DNA Home Page DNA Results Discussion Table of Results Ancestors


Introduction and Results Presentation

Most of the analyses reported here were performed by Family Tree DNA (FTDNA) with one set of results performed by Relative Genetics (RelGen), another by GeneBase, and two by Ancestry. The primary data for the sets of results currently available are given in the accompanying Table of Results. In the table the order of the 111 markers and the conventions used to define each of these markers are those used by FTDNA. Results obtained from other companies were converted to the FTDNA conventions as given in the table at the SMGF web site. According to FTDNA, those marker sites shown in red in the table headings are ones that tend to mutate more rapidly. One column in the table, titled Ysearch ID, gives this ID code for the participants in order to facilitate examining their marker results in the Ysearch database. The table also has a column headed Haplo which gives the predicted haplogroup for each participant. The meaning of this term will be considered later. In addition to the results table with the primary data, another table titled Ancestors lists the earliest known Forrest/Forrester ancestors of the participants. The Ancestors table can be accessed either by clicking on this term here or at the top of the page, or by clicking the code for a particular individual in the primary results table.

As indicated in the table, seven groups (A, B, C, D, E, F and G) have been found where the DNA results match as indicated by the color coding. In each of these groups when the marker values match the box is colored, but one of the boxes is not colored when the marker values do not match. Although each of the participants in the seven groups match those in that group, the DNA profiles for each of Groups A to G are quite different from one another. Also, these DNA profiles are quite different from each of those in Group X; in this group none of the profiles match. When DNA profiles match it is likely that those participants share a common ancestor in the not too distant past (for example, in the past 500 years), but when the profiles do not match it is unlikely that they share a common ancestor within the past thousands of years or more. Thus, the results to date indicate that there were at least 22 different initiators of Forrest lines, 15 for those in Group X and one each for those in Groups A to G. However, as more Forrest/Forrester participants are analyzed one suspects that additional profiles will be observed and that matches to some of those currently in Group X will also be found,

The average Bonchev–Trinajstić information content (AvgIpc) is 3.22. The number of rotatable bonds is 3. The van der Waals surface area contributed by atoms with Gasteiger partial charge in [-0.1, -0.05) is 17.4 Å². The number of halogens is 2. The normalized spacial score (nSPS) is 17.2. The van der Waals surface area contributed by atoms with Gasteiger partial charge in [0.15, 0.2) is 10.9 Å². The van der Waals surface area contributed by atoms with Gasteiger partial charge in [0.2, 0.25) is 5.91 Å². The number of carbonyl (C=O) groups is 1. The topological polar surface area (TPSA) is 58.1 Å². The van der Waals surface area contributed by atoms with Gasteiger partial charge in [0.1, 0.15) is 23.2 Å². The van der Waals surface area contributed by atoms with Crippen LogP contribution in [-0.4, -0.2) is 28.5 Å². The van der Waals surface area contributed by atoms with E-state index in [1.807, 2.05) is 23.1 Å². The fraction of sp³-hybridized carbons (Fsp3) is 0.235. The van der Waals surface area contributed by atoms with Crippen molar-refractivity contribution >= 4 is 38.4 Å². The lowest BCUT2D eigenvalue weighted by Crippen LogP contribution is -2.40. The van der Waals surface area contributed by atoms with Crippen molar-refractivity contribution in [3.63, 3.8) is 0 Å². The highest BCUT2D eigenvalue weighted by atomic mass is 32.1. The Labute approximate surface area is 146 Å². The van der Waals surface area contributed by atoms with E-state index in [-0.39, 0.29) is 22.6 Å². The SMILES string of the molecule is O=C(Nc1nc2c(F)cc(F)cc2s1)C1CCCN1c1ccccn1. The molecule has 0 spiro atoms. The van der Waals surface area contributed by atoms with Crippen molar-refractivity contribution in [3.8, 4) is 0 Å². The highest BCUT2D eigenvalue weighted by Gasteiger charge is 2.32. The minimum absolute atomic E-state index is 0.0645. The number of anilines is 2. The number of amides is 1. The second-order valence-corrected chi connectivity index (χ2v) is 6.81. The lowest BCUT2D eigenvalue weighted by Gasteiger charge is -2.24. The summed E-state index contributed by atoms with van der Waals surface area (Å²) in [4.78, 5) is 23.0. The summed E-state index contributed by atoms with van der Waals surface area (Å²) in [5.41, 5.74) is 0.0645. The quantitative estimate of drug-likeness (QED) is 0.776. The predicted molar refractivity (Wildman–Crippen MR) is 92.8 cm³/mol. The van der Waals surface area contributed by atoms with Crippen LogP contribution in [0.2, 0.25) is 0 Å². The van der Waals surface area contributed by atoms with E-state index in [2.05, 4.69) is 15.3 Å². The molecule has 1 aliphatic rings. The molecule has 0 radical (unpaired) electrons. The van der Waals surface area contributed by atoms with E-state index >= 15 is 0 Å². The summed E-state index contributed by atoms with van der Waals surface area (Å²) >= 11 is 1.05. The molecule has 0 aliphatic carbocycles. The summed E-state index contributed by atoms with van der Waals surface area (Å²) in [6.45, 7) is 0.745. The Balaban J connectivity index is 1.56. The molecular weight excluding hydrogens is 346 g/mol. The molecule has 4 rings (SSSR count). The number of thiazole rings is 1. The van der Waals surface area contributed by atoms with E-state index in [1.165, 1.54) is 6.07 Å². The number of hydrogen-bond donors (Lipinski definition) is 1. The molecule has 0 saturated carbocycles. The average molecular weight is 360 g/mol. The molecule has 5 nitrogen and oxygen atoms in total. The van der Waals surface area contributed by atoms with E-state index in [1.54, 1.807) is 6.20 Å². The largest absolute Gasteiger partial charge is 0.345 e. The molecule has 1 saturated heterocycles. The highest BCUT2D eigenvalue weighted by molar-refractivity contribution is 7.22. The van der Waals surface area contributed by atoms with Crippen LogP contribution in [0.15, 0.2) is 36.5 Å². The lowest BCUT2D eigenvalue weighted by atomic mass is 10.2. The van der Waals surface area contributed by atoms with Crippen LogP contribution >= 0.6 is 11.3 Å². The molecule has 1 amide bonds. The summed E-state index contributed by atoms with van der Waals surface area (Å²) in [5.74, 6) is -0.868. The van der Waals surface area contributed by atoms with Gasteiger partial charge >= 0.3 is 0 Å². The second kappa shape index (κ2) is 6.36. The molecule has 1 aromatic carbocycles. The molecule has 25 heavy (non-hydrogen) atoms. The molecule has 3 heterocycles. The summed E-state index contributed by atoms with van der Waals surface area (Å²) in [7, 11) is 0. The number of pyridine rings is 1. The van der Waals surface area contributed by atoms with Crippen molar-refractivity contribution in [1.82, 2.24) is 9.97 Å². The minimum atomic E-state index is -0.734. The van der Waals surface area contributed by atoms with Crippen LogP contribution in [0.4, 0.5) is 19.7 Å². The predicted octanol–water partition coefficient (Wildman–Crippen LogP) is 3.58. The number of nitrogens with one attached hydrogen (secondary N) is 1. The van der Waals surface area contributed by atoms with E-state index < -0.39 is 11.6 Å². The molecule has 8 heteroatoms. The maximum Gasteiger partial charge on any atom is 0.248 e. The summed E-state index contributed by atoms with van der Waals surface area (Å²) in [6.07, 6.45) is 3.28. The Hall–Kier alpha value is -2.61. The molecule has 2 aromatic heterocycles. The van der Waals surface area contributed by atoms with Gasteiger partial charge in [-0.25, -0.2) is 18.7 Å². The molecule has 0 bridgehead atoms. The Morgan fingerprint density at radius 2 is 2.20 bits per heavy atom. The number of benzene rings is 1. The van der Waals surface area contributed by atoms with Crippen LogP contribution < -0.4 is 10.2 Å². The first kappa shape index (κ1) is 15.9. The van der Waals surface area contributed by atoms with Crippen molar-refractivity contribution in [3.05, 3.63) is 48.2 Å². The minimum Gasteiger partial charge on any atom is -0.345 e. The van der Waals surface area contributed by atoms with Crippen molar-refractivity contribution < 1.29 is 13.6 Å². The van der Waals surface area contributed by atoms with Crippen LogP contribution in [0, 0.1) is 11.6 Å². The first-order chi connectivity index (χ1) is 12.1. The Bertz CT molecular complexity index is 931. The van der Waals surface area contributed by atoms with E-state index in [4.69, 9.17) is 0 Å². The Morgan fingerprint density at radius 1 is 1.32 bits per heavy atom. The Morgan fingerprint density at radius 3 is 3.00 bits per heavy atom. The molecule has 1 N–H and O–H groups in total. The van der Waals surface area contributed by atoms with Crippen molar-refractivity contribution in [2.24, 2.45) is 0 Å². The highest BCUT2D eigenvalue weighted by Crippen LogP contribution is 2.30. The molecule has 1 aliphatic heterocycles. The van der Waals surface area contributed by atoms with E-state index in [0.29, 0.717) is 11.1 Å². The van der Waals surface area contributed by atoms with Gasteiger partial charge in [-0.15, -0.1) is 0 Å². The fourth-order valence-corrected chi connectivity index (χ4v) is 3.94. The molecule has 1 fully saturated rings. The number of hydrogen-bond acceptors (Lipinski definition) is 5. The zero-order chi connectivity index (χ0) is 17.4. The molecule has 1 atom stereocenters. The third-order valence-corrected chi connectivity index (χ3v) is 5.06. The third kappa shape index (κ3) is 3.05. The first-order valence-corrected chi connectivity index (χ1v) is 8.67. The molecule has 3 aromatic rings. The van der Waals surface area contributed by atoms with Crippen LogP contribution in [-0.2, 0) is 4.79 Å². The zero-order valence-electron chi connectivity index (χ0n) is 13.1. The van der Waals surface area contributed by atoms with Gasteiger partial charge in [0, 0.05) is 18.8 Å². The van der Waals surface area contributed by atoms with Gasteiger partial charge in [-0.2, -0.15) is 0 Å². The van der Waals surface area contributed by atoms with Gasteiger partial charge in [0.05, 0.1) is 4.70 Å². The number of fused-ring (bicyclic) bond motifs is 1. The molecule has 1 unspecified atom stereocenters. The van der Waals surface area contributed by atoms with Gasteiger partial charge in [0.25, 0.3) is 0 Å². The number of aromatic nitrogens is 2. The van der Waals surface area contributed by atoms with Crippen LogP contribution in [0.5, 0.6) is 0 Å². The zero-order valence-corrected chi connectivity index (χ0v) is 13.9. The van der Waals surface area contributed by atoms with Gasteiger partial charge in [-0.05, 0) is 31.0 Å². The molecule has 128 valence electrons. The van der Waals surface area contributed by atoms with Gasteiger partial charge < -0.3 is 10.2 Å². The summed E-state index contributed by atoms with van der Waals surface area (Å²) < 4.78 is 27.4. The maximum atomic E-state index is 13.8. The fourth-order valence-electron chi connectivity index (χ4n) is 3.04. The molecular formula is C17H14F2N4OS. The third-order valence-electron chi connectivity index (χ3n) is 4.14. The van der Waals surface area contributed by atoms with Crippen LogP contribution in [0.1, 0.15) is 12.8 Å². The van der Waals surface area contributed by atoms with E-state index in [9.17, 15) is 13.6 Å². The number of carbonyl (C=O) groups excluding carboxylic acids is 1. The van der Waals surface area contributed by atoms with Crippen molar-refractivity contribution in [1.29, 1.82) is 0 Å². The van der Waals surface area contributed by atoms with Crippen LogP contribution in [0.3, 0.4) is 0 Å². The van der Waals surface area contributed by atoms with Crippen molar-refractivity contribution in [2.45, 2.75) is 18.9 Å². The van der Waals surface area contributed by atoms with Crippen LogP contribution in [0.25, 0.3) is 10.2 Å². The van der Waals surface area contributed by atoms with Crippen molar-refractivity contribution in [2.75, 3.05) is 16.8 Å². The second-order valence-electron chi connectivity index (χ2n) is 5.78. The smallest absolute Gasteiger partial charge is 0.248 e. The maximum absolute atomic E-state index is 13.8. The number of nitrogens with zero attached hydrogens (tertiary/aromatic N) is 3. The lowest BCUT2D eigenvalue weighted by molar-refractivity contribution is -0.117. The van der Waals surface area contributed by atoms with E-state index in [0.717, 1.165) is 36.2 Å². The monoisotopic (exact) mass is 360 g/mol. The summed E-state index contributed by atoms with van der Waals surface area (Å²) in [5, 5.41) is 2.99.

That the first three in Group A match is not surprising since they are known to be related as indicated in the Ancestors table. The observation that their 37 marker profiles are similar does prove, however, that there has not been a non-paternal event in any of their lines since their common ancestor. The fourth participant in Group A (F-021) was not previously known to be related to the other three but the similarity of his profile to those of the others in Group A strongly implies that they all share a common ancestor in the recent past (less than 500 years). One interesting aspect of the Group A DNA profile is that it is very similar to a variety termed the Northwest Irish Variety because it is common in Northwest Ireland (about 20% of the males in that area). However, it is also found to some extent in Scotland where the Forrest ancestors of the Group A participants come from. Some have conjectured that people with this signature are descendants of the legendary fifth-century king 'Niall of the Nine Hostages' or his close relatives. There is a web page with more details on this particular DNA profile.

The participants in each of Groups B, C and E were not previously aware that they are related but the DNA results clearly indicate that the participants in each group share a common ancestor in the recent past. This illustrates the power of the DNA technique because now these participants can share information about their lines with the knowledge that at some point their lines converge. It is of interest that the surname of one of the participants (F-017) in Group B is not Forrest but is Cain. Since the earliest known ancestor of F-017 was known to be an orphan, the results strongly imply that his all male line actually was initiated by a Group B line Forrest. Similarly two of the participants in Group C have a surname of Dick rather than Forrest. Although there is currently no known connection between these Dick lines and the Group C Forrests, the results again strongly imply that they have a common ancestor in the recent past (probably sometime within the last 500 years). Unfortunately, however, the DNA method cannot give a definitive answer to how long ago their common ancestor lived; that can only be determined by traditional genealogical methods.

It is not too surprising that the two participants in each of Groups D and F match since they are known to be related as indicated in the Ancestors table. Also, the three participants in Group G appear to have the same ancestral family and their matching profiles are in agreement with that.

Haplogroups and Deep Ancestry